… and @thebastidge’s perspective sounds very Western American.

As with other seasteading issues, the issue of seastead security will likely vary from seastead to seastead … and the strengths and weaknesses will become obvious over time.

I, personally, lean more toward the Western American approach to frontier security … in part, because I grew up in that environment … in part, because America has more recent expertise with frontier security than does Europe … and, in part, because science tells us that a small percentage of humans are psychopaths or sociopaths and, therefore, are a potential threat to society.


#152

I think most western countries have said experience - the French in Africa, Brits globally etc I’d say if you really want to adopt a national model, the Australian defence force has most relevant considering the breathe of its current operations and its area of interest. As to my inspiration, it was actually the IDF with its paramilitary, whole force concept.


#153

And let’s not overlook Mossad and building a tall wall around your seastead in conjunction with that,…


#154

Everyone has the Right to defend themselves and their property.

If they exercise that Right there is no need for a police force or military. That principle works extremely well for every circumstance, except against a military. A military is the only real physical threat a SeaSteading community has.

The solution to fighting a military is to incentivize the military into protecting you through trade (capitalism). It really is that simple.


#155

I was talking about just physical security. I’ll leave the need for intelligence services to people that know about that.


#156

Depends on where your stead will be. No developed nation will want another political entity within its borders unless that entity follows the same legal framework and thus qualifies for protection - basically a dependency. In which case why bother building stead? Go live in PR or the Falklands. I thought this whole project was about a new way of living, not replicating.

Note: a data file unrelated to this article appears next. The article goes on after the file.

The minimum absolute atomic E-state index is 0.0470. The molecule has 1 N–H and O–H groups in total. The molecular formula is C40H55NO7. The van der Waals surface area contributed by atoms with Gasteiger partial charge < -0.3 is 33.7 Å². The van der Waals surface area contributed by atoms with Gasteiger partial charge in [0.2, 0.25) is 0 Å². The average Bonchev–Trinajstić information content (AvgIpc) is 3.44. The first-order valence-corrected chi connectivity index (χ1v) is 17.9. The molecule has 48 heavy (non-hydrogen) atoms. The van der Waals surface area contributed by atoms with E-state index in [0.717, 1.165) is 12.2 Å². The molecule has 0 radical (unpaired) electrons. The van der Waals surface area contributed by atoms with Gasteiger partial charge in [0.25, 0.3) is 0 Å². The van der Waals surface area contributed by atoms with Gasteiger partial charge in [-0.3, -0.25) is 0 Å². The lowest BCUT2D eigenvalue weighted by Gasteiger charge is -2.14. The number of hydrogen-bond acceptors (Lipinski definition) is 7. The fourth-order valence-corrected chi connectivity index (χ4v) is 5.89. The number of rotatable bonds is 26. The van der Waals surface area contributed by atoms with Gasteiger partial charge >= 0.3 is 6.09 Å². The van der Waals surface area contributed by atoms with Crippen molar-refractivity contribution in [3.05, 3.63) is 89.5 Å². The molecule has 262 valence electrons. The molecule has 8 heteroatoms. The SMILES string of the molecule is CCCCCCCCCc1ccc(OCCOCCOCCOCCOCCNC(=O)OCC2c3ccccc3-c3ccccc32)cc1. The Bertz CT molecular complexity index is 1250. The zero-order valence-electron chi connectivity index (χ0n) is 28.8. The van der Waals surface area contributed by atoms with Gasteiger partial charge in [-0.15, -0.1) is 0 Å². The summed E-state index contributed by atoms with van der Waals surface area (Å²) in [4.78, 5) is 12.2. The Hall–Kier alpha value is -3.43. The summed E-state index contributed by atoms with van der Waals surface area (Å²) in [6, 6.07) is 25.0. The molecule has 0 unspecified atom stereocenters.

#157

Exactly right. SeaSteads have to be outside of a countries borders, except maybe temporarily, or it is a useless, pointless, exercise.


#158

That all depends on intent. Within national waters, form a new state, within state waters, a new community.


#159

I agree with you guys. BUT, to just pop up and survive indefinately 200 nm offshore and beyond, is not an easy endeavor. Therefore, it seems more logical and practical to start inside a host nation EEZ, and move on from there.


#160

Not only is is not an easy endeavor it can’t be done. . . No man is an island, I bet you never heard that before : )

The other thing is the creating a fixed island out in the middle of the ocean is stupid beyond belief. The biggest problem islands have is that they are out in the middle of nowhere, where trade and communication is hard.

SeaSteading has to be Mobile, that is its advantage over an Island. Mobility has already been solved. Communication is a much more serious problem for SeaSteading, and the reason why it isn’t being done now.


(noboxes) #161

This deserves to be a different topic. Some of us discussed it as related to islands and coverage of bays and bayous on a different site. Could you elaborate on what you said, Talador? For instance, voice communication using conventional radios? Wifi? Communication using snailmail? Text? Data such as internet applications or www webpages? Satellite comm of whatever is available?


#162

I don’t have the solution to communications or I would have already done it.

It boils down to fiber and satellite (possibly microwave).

What we really need is a network of low orbiting communications satellites.
Once the communications problem is solved, that will truly transform our reality.


#163

Not sure what you mean by that,… I think it can be done using modular construction, if we are talking about the technical aspect,…

I always said that.